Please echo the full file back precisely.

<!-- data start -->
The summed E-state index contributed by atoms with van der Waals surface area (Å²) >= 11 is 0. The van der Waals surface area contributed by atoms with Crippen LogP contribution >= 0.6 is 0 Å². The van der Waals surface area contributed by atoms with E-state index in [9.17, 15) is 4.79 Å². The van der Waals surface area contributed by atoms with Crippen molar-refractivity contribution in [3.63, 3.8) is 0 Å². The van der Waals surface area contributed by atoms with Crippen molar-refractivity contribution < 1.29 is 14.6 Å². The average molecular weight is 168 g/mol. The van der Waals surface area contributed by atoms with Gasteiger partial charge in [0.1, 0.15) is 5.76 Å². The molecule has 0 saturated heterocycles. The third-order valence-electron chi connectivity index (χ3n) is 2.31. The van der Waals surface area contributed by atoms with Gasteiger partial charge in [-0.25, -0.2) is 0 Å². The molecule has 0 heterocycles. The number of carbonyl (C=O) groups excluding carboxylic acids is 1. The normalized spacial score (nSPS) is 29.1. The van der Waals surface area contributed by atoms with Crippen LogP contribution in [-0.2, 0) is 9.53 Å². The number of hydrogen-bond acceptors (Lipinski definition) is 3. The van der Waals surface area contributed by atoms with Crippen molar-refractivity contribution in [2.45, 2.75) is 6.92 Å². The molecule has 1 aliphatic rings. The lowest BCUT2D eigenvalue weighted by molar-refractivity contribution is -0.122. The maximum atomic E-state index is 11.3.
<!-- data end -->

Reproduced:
The summed E-state index contributed by atoms with van der Waals surface area (Å²) >= 11 is 0. The van der Waals surface area contributed by atoms with Crippen LogP contribution >= 0.6 is 0 Å². The van der Waals surface area contributed by atoms with E-state index in [9.17, 15) is 4.79 Å². The van der Waals surface area contributed by atoms with Crippen molar-refractivity contribution in [3.63, 3.8) is 0 Å². The van der Waals surface area contributed by atoms with Crippen molar-refractivity contribution < 1.29 is 14.6 Å². The average molecular weight is 168 g/mol. The van der Waals surface area contributed by atoms with Gasteiger partial charge in [0.1, 0.15) is 5.76 Å². The molecule has 0 saturated heterocycles. The third-order valence-electron chi connectivity index (χ3n) is 2.31. The van der Waals surface area contributed by atoms with Gasteiger partial charge in [-0.25, -0.2) is 0 Å². The molecule has 0 heterocycles. The number of carbonyl (C=O) groups excluding carboxylic acids is 1. The normalized spacial score (nSPS) is 29.1. The van der Waals surface area contributed by atoms with Crippen LogP contribution in [-0.2, 0) is 9.53 Å². The number of hydrogen-bond acceptors (Lipinski definition) is 3. The van der Waals surface area contributed by atoms with Crippen molar-refractivity contribution in [2.45, 2.75) is 6.92 Å². The molecule has 1 aliphatic rings. The lowest BCUT2D eigenvalue weighted by molar-refractivity contribution is -0.122. The maximum atomic E-state index is 11.3.